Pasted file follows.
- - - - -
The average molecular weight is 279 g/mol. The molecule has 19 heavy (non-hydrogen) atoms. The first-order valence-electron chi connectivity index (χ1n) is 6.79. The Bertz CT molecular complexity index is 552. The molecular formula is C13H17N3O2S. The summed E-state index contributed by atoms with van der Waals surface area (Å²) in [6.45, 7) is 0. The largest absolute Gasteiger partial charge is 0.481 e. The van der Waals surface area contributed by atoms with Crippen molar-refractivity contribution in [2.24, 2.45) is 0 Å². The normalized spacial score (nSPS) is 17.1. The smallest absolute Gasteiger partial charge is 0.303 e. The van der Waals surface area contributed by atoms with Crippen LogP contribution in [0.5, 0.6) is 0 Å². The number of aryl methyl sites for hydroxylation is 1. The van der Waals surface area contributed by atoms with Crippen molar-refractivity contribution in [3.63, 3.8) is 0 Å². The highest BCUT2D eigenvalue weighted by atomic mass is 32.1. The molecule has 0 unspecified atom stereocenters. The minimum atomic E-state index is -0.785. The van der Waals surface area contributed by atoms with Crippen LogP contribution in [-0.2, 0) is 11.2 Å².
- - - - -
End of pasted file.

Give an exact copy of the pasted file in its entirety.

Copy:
The average molecular weight is 279 g/mol. The molecule has 19 heavy (non-hydrogen) atoms. The first-order valence-electron chi connectivity index (χ1n) is 6.79. The Bertz CT molecular complexity index is 552. The molecular formula is C13H17N3O2S. The summed E-state index contributed by atoms with van der Waals surface area (Å²) in [6.45, 7) is 0. The largest absolute Gasteiger partial charge is 0.481 e. The van der Waals surface area contributed by atoms with Crippen molar-refractivity contribution in [2.24, 2.45) is 0 Å². The normalized spacial score (nSPS) is 17.1. The smallest absolute Gasteiger partial charge is 0.303 e. The van der Waals surface area contributed by atoms with Crippen LogP contribution in [0.5, 0.6) is 0 Å². The number of aryl methyl sites for hydroxylation is 1. The van der Waals surface area contributed by atoms with Crippen molar-refractivity contribution in [3.63, 3.8) is 0 Å². The highest BCUT2D eigenvalue weighted by atomic mass is 32.1. The molecule has 0 unspecified atom stereocenters. The minimum atomic E-state index is -0.785. The van der Waals surface area contributed by atoms with Crippen LogP contribution in [-0.2, 0) is 11.2 Å².